Updated from 7:49 a.m. EDT
The U.S. stock market opened narrowly mixed Wednesday's as investors, neck-deep in earnings statements, mulled over the prospect of government aid for the mortgage industry and a continuing decline in oil prices.
Dow Jones Industrial Average
was slipping 24 points to 11,578, and the
was adding a point to 1278. The
gave up 4 points to 2300.
On Tuesday, the three major indices ramped up in the final hour of trading to close near their highs. Shortly thereafter, Internet portal
, but the stock was up slightly in early trading.
In the financial sector,
reported a loss that
, but also said it wouldn't need to raise additional capital.
, two members of the
Dow Jones Industrial Average's
30-stock club, reported before the open. Boeing reaffirmed its forward guidance, but its earnings for the second quarter dropped 19% from a year earlier. AT&T's profit rose 30% year over year and was in line with expectations.
Traders also heard from integrated oil company
, which saw adjusted income rise 13% year over year, beating estimates.
marked a $377 million loss on rising fuel costs.
On the health-care side, biotech firm
saw earnings fall on rising costs, but excluding items the company edged ahead of Wall Street's expectations. Big pharma firm
likewise saw profits decline, and it said it would delay a planned share repurchase.
, a Dow component, posted profits that more than doubled year over year and topped the consensus. The solid quarter owed largely to a decline in restructuring charges and overseas sales buoyed by a weak dollar.
Also showing strength thanks to sales abroad, fast-food giant and fellow Dow stock
swung to a profit, besting analyst forecasts.
Meanwhile, soda and chips provider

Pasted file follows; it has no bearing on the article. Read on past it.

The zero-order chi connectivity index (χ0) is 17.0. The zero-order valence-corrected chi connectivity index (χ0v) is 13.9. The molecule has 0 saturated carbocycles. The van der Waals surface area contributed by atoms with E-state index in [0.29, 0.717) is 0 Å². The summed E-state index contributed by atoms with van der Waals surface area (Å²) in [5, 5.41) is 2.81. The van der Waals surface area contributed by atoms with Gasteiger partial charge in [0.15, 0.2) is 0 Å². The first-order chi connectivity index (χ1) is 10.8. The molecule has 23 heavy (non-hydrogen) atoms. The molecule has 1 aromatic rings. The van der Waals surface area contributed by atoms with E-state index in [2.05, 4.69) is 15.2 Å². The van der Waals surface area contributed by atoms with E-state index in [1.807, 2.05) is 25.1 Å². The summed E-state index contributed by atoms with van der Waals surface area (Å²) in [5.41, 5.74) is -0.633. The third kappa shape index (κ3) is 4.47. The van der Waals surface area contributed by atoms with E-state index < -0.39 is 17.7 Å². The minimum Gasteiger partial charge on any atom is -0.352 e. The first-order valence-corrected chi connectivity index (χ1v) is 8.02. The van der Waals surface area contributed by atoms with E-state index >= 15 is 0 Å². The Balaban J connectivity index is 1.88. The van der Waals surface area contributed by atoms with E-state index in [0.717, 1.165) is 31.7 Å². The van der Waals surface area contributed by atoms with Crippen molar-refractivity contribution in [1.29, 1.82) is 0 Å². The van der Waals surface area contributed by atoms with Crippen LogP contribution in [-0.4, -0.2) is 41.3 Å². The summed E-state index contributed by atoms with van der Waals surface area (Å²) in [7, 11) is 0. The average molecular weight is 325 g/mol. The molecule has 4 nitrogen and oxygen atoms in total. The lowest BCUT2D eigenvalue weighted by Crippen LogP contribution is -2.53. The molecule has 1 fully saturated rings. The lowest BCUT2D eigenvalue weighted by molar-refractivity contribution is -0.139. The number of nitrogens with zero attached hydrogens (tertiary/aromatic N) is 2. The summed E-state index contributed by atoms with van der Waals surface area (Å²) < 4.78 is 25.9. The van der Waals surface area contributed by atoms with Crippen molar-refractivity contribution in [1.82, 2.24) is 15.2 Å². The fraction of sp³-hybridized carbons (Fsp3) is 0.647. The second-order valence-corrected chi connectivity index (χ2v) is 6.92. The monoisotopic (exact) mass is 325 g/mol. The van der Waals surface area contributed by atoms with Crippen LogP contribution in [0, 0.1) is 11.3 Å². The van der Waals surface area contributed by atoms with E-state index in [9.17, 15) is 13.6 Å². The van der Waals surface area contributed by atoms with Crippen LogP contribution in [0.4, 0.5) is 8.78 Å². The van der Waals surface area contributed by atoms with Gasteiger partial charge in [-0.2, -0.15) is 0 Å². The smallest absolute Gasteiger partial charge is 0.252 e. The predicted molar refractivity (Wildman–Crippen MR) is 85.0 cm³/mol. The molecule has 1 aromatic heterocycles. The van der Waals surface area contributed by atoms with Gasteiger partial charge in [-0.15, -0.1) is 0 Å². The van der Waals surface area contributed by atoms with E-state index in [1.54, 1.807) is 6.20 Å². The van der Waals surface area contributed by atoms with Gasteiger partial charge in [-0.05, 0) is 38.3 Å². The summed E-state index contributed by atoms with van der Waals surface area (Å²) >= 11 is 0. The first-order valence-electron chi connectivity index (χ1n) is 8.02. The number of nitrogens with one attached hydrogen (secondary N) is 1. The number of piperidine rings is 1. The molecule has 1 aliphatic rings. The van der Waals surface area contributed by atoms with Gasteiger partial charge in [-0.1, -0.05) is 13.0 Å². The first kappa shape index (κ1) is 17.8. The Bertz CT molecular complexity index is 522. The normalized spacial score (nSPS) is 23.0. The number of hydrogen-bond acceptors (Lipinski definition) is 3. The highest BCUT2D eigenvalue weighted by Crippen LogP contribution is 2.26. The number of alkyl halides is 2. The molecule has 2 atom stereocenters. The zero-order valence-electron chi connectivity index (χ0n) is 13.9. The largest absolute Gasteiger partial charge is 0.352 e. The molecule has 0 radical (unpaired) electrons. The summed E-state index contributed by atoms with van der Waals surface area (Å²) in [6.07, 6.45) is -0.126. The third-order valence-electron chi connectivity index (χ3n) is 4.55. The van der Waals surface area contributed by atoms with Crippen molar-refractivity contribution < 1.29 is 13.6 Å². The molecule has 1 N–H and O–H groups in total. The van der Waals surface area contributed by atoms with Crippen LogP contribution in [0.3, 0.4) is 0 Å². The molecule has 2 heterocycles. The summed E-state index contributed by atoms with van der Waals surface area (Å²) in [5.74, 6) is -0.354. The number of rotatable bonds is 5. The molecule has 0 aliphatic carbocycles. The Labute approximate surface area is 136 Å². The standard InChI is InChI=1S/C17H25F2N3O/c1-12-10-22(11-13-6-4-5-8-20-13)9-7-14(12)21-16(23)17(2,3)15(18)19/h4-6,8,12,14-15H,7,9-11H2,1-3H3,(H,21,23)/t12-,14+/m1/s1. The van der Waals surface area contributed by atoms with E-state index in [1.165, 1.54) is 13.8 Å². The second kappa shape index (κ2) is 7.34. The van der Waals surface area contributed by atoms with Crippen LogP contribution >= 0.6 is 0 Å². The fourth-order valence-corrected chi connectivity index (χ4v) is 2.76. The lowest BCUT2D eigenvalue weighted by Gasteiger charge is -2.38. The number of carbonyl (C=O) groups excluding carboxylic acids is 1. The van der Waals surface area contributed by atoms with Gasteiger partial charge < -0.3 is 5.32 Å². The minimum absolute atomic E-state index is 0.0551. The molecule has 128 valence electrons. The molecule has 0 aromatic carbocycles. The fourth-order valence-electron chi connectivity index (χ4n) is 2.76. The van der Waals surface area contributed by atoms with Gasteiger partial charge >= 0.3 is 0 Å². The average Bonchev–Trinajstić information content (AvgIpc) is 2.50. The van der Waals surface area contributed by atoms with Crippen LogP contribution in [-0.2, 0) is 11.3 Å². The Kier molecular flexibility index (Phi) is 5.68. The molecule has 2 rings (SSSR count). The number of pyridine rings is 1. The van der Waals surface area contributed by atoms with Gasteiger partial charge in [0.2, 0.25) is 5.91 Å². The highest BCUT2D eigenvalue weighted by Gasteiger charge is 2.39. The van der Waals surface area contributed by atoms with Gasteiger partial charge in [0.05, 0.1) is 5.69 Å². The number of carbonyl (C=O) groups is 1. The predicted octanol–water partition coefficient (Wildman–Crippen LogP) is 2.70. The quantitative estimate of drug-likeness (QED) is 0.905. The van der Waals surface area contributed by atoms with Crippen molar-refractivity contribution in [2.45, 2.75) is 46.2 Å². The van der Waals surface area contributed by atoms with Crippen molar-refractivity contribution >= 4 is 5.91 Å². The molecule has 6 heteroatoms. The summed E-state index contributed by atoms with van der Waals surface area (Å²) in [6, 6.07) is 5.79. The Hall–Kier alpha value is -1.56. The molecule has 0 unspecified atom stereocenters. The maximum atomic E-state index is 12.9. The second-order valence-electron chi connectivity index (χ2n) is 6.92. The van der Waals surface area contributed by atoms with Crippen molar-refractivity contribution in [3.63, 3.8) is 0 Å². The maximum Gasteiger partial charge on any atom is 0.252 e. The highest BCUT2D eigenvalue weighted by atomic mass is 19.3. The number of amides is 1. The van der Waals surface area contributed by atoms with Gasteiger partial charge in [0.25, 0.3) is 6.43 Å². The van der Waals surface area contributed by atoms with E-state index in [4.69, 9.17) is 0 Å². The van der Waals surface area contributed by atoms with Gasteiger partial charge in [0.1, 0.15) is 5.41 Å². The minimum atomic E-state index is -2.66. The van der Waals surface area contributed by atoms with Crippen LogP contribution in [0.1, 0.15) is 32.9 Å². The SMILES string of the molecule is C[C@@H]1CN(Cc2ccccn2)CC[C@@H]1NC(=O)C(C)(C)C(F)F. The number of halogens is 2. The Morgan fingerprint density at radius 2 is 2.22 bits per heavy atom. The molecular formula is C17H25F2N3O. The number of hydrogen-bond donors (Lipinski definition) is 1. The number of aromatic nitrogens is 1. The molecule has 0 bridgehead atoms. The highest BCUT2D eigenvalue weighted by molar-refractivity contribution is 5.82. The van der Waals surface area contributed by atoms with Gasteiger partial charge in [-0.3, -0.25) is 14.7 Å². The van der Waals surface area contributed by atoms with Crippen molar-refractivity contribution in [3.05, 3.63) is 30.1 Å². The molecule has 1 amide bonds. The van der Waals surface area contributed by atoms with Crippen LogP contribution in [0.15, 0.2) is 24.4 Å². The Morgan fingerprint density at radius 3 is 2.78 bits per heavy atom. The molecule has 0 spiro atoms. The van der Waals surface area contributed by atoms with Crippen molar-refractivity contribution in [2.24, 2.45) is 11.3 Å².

beat expectations, reaffirmed guidance and announced a $1 billion share buyback.
Philip Morris International
likewise delivered strong profits, and also raised its own earnings expectations for 2008.
Outside the earnings sphere, members of Congress have worked out a housing relief pact that would prop up mortgage companies
announced that its second-quarter global sales slipped on weak U.S. demand, placing the company behind rival
In commodities, crude oil was recently down $1.37 to $127.05 a barrel after losing $3 Tuesday. Gold was shedding $7.60 to $940.90 an ounce.
As for the bond market, 10-year Treasury notes were down 6/32 in price to yield 4.12%. The 30-year was off 4/32, yielding 4.67%. The dollar was stronger against the euro and yen, but weaker vs. the pound.
Traders will take in a few macroeconomic data points, including weekly crude inventories and the
beige book, a summary of anecdotal economic information collected by each of the central bank's regional branches.
Abroad, global markets were stronger. The FTSE in London, the DAX in Frankfurt, Japan's Nikkei and Hong Kong's Hang Seng all climbed.